US Secretary of State Antony Blinken announced the full involvement of US diplomacy in the Cyprus issue while testifying before the Committee on Foreign Affairs of the US House of Representatives on Wednesday afternoon.
Asked by Democrat Representative for Rhode Island David Cicilline, after recalling President Biden’s involvement in the Cyprus issue as a Senate member and as VP, Blinken said it was an issue that the US president was taking very seriously, according to reports by CNA correspondent Apostoli Zoupaniotis.
“We strongly support a comprehensive settlement that will reunite Cyprus as a bi-zonal, bi-communal federation. We will be involved in the effort to advance this perspective, including support for the pivotal role of the United Nations, as well as direct US involvement in the effort. I think you will see the full involvement of American diplomacy,” Antony Blinken concluded.
In his remarks, noting that July marks the 47th anniversary of the Turkish occupation of the northern part of Cyprus, Cicilline said that for the first time there is a US President and Secretary of State with substantial experience in the reunification of Cyprus.
“I want to know before the start of talks on the Cyprus issue announced by the UN Secretary General for April what the strategy will be to address the obsession of Turkey and the Turkish-Cypriot leader with the two-state solution and the opening of the ghost town of Varosha. Both contradict the United Nations resolutions and the American policy.”
Cicilline added that there are several expectations for real progress to be achieved with this government toward the reunification of Cyprus.
Responding afterwards to the intervention by New York Republican Representative Nicole Malliotakis, the US Secretary of State reiterated his support for a solution of a bi-zonal, bi-communal federation, noting that “we will place our diplomatic emphasis on this effort and we will also support the UN efforts in this direction.”
“I can assure you that you will see the United States and our diplomats very active and involved in Cyprus, trying to move things forward after many years,” he added.
Regarding the tripartite cooperation in the Eastern Mediterranean, the anti-democratic setback of Turkey and the role the US could play, Antony Blinken noted that the US is very concerned over some of the developments unfolding in the Eastern Mediterranean, especially from Turkey, whether they concern land or maritime areas, or even energy resources.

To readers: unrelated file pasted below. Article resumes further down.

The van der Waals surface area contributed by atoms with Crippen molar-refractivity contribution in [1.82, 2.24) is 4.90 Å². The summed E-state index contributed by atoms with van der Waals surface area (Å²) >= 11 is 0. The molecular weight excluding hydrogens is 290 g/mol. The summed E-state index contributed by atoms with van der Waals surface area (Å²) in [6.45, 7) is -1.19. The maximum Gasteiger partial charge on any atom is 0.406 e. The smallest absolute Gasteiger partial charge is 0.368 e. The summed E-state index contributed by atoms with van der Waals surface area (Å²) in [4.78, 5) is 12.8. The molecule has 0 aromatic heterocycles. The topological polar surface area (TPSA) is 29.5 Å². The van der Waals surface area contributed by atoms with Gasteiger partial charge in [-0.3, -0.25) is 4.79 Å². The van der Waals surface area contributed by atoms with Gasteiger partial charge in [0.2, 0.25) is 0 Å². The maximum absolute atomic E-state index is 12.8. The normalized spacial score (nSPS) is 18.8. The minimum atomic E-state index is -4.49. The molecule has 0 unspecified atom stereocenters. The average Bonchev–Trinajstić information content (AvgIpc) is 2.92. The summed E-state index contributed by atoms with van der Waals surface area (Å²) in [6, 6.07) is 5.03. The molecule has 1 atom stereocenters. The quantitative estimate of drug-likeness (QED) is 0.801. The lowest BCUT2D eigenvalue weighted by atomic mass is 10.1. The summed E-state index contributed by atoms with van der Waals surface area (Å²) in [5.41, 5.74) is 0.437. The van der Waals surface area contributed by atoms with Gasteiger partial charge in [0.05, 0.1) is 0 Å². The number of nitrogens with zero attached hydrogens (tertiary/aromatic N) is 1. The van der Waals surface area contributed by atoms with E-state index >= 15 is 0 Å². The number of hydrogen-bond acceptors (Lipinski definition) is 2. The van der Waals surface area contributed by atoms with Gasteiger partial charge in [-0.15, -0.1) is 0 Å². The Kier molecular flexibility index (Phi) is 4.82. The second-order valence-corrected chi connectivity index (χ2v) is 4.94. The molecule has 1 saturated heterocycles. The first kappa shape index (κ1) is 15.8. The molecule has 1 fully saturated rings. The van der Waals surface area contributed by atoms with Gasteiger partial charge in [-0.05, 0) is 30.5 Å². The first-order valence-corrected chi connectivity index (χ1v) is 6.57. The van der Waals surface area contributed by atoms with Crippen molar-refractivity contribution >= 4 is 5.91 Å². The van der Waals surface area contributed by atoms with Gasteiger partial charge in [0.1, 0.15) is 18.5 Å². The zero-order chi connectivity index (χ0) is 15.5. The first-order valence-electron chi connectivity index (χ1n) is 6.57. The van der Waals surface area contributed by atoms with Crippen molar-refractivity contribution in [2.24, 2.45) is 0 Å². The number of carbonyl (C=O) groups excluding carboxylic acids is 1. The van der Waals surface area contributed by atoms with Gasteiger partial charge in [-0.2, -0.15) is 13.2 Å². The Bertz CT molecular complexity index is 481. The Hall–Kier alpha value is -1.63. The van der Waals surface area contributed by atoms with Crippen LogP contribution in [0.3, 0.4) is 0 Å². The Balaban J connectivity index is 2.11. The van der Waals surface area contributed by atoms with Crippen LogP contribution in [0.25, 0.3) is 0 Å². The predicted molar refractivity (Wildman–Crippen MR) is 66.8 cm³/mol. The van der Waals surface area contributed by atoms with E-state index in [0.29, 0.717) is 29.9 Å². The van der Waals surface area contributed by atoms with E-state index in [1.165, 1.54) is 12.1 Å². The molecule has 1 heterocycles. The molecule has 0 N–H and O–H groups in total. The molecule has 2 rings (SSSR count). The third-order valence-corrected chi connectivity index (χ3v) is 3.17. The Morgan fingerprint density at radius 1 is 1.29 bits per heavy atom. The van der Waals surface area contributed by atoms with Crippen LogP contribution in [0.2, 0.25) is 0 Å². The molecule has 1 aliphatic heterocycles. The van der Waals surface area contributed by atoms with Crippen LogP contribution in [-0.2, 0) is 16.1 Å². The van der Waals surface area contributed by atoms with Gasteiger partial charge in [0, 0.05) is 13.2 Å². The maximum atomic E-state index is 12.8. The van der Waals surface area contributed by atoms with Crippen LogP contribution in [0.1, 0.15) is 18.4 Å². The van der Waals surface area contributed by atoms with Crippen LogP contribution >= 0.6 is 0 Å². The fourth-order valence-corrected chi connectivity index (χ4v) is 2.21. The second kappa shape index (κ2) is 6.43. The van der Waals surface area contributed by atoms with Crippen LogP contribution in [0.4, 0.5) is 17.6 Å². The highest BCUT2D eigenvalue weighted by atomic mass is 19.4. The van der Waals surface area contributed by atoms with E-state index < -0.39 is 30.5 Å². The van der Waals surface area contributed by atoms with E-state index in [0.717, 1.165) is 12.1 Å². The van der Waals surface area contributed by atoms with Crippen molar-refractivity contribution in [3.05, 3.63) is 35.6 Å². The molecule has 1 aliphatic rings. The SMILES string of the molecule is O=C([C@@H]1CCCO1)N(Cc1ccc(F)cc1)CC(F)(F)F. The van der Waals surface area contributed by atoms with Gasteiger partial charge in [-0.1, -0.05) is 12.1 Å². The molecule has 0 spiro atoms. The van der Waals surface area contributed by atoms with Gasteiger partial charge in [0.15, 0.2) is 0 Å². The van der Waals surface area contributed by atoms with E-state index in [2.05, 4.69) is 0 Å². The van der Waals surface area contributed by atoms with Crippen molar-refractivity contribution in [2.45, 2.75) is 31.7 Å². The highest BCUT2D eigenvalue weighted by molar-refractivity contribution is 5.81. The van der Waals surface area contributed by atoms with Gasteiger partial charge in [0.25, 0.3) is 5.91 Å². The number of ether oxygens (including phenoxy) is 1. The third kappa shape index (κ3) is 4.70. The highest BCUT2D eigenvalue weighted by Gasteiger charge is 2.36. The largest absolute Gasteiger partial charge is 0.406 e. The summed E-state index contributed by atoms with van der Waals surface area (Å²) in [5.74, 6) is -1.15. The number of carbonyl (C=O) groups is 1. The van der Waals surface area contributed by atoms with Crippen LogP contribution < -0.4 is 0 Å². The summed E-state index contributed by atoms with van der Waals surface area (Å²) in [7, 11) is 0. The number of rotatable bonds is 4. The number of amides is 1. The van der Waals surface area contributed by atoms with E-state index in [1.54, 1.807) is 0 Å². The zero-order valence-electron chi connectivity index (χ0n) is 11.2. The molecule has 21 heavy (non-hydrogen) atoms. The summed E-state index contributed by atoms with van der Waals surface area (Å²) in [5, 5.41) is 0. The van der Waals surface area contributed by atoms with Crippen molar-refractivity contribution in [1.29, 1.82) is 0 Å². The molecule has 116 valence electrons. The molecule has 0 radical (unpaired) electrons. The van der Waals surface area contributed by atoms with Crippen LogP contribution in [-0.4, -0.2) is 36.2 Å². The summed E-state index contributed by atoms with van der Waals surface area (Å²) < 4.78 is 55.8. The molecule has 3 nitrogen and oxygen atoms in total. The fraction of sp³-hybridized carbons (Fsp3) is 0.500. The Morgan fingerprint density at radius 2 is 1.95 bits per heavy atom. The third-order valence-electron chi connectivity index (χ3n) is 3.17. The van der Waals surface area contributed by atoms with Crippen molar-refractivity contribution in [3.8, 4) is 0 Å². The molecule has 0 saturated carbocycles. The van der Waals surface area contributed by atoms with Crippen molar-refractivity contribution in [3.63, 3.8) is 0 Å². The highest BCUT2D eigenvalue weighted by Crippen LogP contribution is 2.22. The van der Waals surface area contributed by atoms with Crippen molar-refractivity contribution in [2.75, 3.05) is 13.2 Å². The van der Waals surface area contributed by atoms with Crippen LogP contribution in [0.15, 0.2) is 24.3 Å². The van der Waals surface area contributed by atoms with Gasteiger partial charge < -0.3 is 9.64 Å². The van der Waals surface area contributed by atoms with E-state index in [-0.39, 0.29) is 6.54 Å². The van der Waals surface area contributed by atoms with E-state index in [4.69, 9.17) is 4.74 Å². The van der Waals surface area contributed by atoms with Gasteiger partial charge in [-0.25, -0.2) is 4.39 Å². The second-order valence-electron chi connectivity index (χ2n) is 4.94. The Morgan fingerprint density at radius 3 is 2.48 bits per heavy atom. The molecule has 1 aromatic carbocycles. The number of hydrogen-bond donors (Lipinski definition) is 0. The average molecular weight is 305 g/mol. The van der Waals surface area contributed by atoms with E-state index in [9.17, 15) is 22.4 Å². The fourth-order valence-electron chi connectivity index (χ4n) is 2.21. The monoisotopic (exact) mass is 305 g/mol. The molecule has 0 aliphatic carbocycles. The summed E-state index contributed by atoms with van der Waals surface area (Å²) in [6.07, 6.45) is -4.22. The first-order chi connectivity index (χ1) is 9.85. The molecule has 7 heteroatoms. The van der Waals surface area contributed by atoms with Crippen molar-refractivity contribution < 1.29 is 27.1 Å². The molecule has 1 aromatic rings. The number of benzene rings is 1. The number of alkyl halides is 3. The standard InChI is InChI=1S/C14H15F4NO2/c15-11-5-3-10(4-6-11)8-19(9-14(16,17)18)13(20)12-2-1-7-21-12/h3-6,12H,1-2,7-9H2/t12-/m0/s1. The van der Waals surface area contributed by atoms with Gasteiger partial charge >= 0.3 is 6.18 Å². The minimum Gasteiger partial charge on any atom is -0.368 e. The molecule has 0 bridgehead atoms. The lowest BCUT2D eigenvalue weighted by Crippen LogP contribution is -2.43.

“It is very important that the United States take a stand and promote stability and the sovereignty and territorial integrity of all parties in the Eastern Mediterranean, and insist that any disputes that arise be resolved peacefully, diplomatically, not militarily and certainly not through provocative actions. We have criticized actions, including those by Turkey, which in our opinion violate international law or its commitments as a NATO ally, as was the case with the S-400, which include provocative actions against Greece such as airspace violations and so forth,” the US Secretary of State underlined.
However, Antony Blinken also stressed that one of the positive developments of recent weeks was the significant defusion in these issues, with Turkey attempting to move forward in a more productive way by becoming involved with the EU and others.
“We are very supportive of this and we will continue to work to help move things in that direction,” he said.
Responding to Representative Malliotakis on the issue of aggression in the Eastern Mediterranean, the US Secretary of State stressed that the US will continue to address the matter. “I think a positive development is the more constructive involvement of Turkey in this region in recent weeks, especially with the EU. We hope that the heat, at least in this area, will continue to drop and will remain low.”
As for the role of the USA in various collaborations and projects in the region, responding to Representative Dina Titus, he explained that they are looking into the matter to see if there is a productive role they can take on, especially in terms of energy and resource and route diversification.
“It is something that promotes our own security, as well as the security of other countries, including partners,” he added.
This was Antony Blinken’s first testimony before the committee since taking office. The issues of China, Russia and Iran, as well as the Nord Stream pipeline dominated the hearing, while California Democrat Representative Brad Sherman raised the issue of Turkey’s interventions in Azerbaijan and the need to hold Ankara accountable for the innumerous human rights violations and imprisonments of opponents of the regime. /ibna